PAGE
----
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nation Oath, than the partial repeal of those laws which has already taken place.

We have thus endeavoured to give the substance of the two letters which Lord Kenyon addressed to the king; but we shall cite the first letter at full :

"The Act," says he, "for the union of England and Scotland has made the church establishment in the two countries essential and fundamental parts of the union, and has declared that the acts of the two countries for securing the respective church government shall be, and continue at all times coming, part of the terms of the union-that I understand to be the necessary construction of the words of the 11th section of the act.

"The Coronation Oath enacted in 1 William and Mary requires the king to maintain the Protestant reformed religion established by law.

"The 8th section of the Act of Union shows that by religion established by law is meant the doctrine, worship, discipline, and government of, the church. This includes the king's supremacy and the various orders of ministers, and the provision which the state makes for the decent support of the clergy. The doctrine and discipline are regulated (inter alia) by the Acts of Uniformity, and the Liturgy as it stands enacted by the Statute of 13 and 14 Car. II.

"To overthrow any part of the Church Establishment, as I have now stated it, would, as it seems, militate against the Coronation Oath, as in the Stat. 1. W. and M. and the Act of Union, and contravene an essential and fundamental part of the Act of Union.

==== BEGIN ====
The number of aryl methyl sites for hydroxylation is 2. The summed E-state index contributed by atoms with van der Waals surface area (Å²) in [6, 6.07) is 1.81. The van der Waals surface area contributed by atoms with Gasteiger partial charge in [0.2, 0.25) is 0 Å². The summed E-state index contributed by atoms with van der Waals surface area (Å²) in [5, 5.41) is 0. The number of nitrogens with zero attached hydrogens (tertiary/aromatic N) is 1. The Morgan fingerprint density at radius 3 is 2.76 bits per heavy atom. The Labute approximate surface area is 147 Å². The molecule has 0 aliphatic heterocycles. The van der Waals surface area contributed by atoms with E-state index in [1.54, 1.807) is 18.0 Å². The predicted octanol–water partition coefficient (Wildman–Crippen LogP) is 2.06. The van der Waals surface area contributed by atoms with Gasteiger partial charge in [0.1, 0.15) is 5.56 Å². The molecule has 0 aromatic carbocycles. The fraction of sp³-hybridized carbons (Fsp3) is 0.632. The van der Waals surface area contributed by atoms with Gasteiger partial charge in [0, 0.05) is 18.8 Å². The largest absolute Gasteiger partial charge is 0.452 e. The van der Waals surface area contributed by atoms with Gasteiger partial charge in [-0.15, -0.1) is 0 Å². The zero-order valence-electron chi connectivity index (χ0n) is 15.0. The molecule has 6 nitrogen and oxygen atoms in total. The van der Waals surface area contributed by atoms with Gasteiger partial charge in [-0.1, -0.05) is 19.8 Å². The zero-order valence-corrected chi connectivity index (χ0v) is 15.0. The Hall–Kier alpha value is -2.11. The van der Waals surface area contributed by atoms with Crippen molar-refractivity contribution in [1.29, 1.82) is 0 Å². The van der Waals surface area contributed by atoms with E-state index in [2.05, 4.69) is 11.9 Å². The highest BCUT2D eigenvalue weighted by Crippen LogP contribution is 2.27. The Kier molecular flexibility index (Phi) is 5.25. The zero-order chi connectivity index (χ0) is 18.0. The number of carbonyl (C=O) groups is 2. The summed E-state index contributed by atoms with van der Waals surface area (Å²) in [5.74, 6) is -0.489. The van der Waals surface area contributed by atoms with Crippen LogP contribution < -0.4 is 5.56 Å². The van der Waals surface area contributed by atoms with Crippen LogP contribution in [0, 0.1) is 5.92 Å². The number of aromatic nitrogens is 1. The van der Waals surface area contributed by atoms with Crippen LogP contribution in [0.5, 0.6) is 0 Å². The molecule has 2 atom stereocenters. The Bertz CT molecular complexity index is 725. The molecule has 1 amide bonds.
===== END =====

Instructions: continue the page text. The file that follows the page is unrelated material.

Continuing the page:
"In order to preserve the Established Church, several Laws have been enacted, subjecting those who dissented from the Established Church to penalties or disabilities, and these have pressed sometimes upon one denomipation of Sectarists, and sometimes upon another, as the temper of the times or the supposed necessity of the case required. Papists and Conventiclers have in their turns felt the rigour of Statute Law.

"The Statute of 22 Car. 2. c. 1. for preventing Conventicles, and other Statutes of like tendency, existed at the time when the Coronation Oath was framed and enacted by 1 W. and M. c. 6., yet in the same Session of Parliament, the law called the Toleration Act was made. Several indulgencies both in England and Ireland, have been since granted to several Denominations of persons dissenting from the Church of England. Those regulations have been supposed by the makers of them, not to be hostile to the Church of England, as by law established, but merely to repeal, or lessen the rigour of penal Statutes, which, though thought necessary at one season, were deemed expedient at another time, and under different circumstances.